Does Being Organized Make Life Easier or Create More Work?

Organization & routines: do they make life easier or create more work?

There are plenty of people on social media and other online spaces who are talking about their apparently perfect, blissful, über-organized routines that other people should be living up to if they’re to have any hope of being happy. I’ve always been organized, and now it’s something rely on to compensate for some of the deficits from my mental illness, and it plays a very, very different role in my life from the fake reality (at least I think it’s fake) that’s shown on social media. In this post, I wanted to explore the helpful vs. unhelpful roles that trying to be organized can play.

Initial energy input for longer-term lower output

Setting up a system requires an initial input of effort to develop the system and put everything where it needs to be. I don’t think there’s any way of getting around that. But once you’ve got your organization system set up, you may be able to save time and effort on an ongoing basis moving forward without having to put in a lot of work at maintenance.

Let’s say your closet is a disaster area. It’ll take a while to get it organized, but once there’s a place for everything and everything is in its place, it doesn’t take that much extra effort to return individual things to their home rather than shoving them in haphazardly. Then when you’re looking for a particular item, you know where it’s supposed to live, and boom, it’s there. Quick and easy. That initial input of extra effort to create a system pays off regularly moving forward, as it takes a lot less time for the routine task of retrieving things from the closet. This isn’t about making your closet look Insta-perfect. To hell with how it looks; that’s not what gives you the ongoing payoff. It’s improved functionality that can reduce the energy requirements long-term.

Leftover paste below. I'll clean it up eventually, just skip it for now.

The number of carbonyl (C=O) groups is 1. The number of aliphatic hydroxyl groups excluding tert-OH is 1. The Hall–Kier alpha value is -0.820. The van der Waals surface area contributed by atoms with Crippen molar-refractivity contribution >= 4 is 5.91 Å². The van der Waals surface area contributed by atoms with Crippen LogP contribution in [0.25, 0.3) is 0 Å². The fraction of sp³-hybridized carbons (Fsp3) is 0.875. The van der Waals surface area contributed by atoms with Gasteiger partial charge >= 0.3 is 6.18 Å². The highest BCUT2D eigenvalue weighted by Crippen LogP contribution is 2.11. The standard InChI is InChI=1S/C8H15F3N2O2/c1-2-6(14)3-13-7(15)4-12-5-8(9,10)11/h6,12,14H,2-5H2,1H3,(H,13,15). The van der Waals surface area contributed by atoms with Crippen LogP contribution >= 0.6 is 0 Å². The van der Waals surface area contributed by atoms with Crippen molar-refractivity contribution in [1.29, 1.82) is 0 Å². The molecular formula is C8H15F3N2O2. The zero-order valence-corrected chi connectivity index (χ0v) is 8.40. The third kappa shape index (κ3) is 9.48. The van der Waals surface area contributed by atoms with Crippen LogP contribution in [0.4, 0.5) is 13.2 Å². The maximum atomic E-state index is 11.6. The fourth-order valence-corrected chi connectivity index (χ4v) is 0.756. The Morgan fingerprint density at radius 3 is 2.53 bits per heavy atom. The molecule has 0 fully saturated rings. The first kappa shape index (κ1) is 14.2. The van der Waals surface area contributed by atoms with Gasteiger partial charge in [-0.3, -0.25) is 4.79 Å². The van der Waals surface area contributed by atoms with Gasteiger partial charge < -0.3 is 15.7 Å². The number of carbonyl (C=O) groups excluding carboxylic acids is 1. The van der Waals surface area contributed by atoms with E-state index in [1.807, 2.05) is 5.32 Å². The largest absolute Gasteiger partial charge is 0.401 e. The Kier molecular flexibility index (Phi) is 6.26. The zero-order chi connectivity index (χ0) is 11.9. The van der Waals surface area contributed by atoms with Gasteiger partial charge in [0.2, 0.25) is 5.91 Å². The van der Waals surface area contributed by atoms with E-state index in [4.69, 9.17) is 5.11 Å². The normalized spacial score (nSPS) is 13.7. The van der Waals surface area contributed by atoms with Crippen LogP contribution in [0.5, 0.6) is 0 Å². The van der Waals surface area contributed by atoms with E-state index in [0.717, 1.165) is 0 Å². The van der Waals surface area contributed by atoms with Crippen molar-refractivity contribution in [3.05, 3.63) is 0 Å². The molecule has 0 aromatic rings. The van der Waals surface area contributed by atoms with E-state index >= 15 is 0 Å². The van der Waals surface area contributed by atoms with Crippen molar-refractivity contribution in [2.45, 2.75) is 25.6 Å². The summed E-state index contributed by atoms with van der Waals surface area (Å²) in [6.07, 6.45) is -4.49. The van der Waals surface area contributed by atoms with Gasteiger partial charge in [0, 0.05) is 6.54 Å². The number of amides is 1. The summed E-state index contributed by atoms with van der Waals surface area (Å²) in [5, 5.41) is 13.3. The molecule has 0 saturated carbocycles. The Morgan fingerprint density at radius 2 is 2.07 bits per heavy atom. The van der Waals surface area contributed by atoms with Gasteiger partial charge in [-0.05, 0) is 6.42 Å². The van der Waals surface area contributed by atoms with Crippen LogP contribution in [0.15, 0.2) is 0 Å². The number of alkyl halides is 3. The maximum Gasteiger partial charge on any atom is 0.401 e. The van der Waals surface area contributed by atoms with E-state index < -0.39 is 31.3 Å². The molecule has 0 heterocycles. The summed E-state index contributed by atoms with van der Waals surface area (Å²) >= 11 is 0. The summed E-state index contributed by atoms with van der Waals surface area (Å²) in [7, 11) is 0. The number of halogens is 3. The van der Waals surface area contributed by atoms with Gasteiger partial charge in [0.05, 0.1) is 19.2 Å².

I find routine takes a lot less mental energy than approaching life as a hodgepodge. When I get up in the morning, at the same time that I grab my laptop, I toss my journal and med dosette onto my bed where I can’t ignore them. Because that’s built into my routine, it’s automatic; if I were to rely on spontaneously thinking to do those things, I would probably regularly forget to journal and take my morning meds. In this case, my goal with my routine is not to do more; it’s to make the things I’m doing happen with less effort.

Compensating for deficits

A good system should be able to carry some of the weight you would otherwise have had to carry mentally. Brain fog and memory issues are common for people with a lot of different mental and physical health conditions. I have a tendency to forget things exist if they’re not right in front of me, but if I can slot physical items or bits of information in the appropriate place, that reduces the chance that they’ll get lost in a sea of confusion.

I get easily overwhelmed, and being organized allows me to handle more information than I’d otherwise be able to. I use my Apple Notes app quite a bit, and I have a fairly elaborate folder system. However, that system means that there’s always a home for new bits of information. I don’t even try to hold that information in my head; I can just slot it into the appropriate folder. When I later need to retrieve information, I don’t have to try to fish around in my head; I just go to the folder where any relevant information I had would live. Without having a system to manage it, I wouldn’t be able to hold on to most of that information, and the bits I did remember would be an incoherent jumble in my head if they managed to stick around at all.